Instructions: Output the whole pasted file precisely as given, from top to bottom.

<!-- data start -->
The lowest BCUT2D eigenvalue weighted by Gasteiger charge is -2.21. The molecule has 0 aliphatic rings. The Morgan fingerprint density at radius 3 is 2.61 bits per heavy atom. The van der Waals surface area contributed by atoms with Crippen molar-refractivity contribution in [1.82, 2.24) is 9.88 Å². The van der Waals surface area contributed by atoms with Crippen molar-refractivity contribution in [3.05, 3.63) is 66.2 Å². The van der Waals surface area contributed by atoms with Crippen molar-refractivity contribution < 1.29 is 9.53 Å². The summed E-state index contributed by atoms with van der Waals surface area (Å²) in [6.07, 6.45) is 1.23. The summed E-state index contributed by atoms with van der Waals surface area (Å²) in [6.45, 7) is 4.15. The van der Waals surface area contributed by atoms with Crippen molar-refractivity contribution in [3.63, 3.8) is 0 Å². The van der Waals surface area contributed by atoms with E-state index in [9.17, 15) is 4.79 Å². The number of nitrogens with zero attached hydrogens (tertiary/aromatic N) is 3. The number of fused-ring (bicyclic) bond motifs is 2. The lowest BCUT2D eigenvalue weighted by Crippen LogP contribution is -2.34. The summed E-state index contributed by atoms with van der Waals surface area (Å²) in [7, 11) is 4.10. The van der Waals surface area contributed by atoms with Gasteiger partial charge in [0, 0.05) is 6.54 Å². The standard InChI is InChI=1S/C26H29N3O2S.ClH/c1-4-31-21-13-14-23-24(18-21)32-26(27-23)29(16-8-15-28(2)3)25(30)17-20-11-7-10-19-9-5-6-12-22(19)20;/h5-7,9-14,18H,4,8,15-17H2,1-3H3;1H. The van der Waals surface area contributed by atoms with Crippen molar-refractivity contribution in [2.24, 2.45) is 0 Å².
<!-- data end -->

The lowest BCUT2D eigenvalue weighted by Gasteiger charge is -2.21. The molecule has 0 aliphatic rings. The Morgan fingerprint density at radius 3 is 2.61 bits per heavy atom. The van der Waals surface area contributed by atoms with Crippen molar-refractivity contribution in [1.82, 2.24) is 9.88 Å². The van der Waals surface area contributed by atoms with Crippen molar-refractivity contribution in [3.05, 3.63) is 66.2 Å². The van der Waals surface area contributed by atoms with Crippen molar-refractivity contribution < 1.29 is 9.53 Å². The summed E-state index contributed by atoms with van der Waals surface area (Å²) in [6.07, 6.45) is 1.23. The summed E-state index contributed by atoms with van der Waals surface area (Å²) in [6.45, 7) is 4.15. The van der Waals surface area contributed by atoms with Crippen molar-refractivity contribution in [3.63, 3.8) is 0 Å². The van der Waals surface area contributed by atoms with E-state index in [9.17, 15) is 4.79 Å². The number of nitrogens with zero attached hydrogens (tertiary/aromatic N) is 3. The number of fused-ring (bicyclic) bond motifs is 2. The lowest BCUT2D eigenvalue weighted by Crippen LogP contribution is -2.34. The summed E-state index contributed by atoms with van der Waals surface area (Å²) in [7, 11) is 4.10. The van der Waals surface area contributed by atoms with Gasteiger partial charge in [0, 0.05) is 6.54 Å². The standard InChI is InChI=1S/C26H29N3O2S.ClH/c1-4-31-21-13-14-23-24(18-21)32-26(27-23)29(16-8-15-28(2)3)25(30)17-20-11-7-10-19-9-5-6-12-22(19)20;/h5-7,9-14,18H,4,8,15-17H2,1-3H3;1H. The van der Waals surface area contributed by atoms with Crippen molar-refractivity contribution in [2.24, 2.45) is 0 Å².